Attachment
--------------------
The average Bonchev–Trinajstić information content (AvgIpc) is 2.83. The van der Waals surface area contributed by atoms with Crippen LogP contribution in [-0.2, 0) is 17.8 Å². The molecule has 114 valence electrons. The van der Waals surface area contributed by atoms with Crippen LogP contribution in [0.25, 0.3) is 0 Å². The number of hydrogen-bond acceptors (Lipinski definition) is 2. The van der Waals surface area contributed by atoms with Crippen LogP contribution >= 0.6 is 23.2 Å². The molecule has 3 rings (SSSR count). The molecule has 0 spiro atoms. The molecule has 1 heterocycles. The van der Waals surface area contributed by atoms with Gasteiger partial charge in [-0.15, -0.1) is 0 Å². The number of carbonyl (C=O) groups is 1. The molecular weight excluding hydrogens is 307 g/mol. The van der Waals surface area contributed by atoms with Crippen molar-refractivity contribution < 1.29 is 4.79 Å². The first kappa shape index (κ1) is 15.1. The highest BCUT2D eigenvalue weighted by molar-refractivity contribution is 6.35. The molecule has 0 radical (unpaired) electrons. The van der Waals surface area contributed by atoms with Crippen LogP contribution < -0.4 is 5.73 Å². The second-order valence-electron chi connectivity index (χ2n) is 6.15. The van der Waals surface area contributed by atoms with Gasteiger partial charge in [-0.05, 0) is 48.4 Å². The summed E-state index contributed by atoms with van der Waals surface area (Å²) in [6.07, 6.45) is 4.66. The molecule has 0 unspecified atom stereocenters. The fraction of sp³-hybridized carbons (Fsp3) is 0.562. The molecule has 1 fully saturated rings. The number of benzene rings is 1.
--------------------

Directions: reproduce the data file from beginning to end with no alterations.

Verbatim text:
The average Bonchev–Trinajstić information content (AvgIpc) is 2.83. The van der Waals surface area contributed by atoms with Crippen LogP contribution in [-0.2, 0) is 17.8 Å². The molecule has 114 valence electrons. The van der Waals surface area contributed by atoms with Crippen LogP contribution in [0.25, 0.3) is 0 Å². The number of hydrogen-bond acceptors (Lipinski definition) is 2. The van der Waals surface area contributed by atoms with Crippen LogP contribution >= 0.6 is 23.2 Å². The molecule has 3 rings (SSSR count). The molecule has 0 spiro atoms. The molecule has 1 heterocycles. The van der Waals surface area contributed by atoms with Gasteiger partial charge in [-0.15, -0.1) is 0 Å². The number of carbonyl (C=O) groups is 1. The molecular weight excluding hydrogens is 307 g/mol. The van der Waals surface area contributed by atoms with Crippen molar-refractivity contribution < 1.29 is 4.79 Å². The first kappa shape index (κ1) is 15.1. The highest BCUT2D eigenvalue weighted by molar-refractivity contribution is 6.35. The molecule has 0 radical (unpaired) electrons. The van der Waals surface area contributed by atoms with Crippen LogP contribution < -0.4 is 5.73 Å². The second-order valence-electron chi connectivity index (χ2n) is 6.15. The van der Waals surface area contributed by atoms with Gasteiger partial charge in [-0.05, 0) is 48.4 Å². The summed E-state index contributed by atoms with van der Waals surface area (Å²) in [6.07, 6.45) is 4.66. The molecule has 0 unspecified atom stereocenters. The fraction of sp³-hybridized carbons (Fsp3) is 0.562. The molecule has 1 fully saturated rings. The number of benzene rings is 1.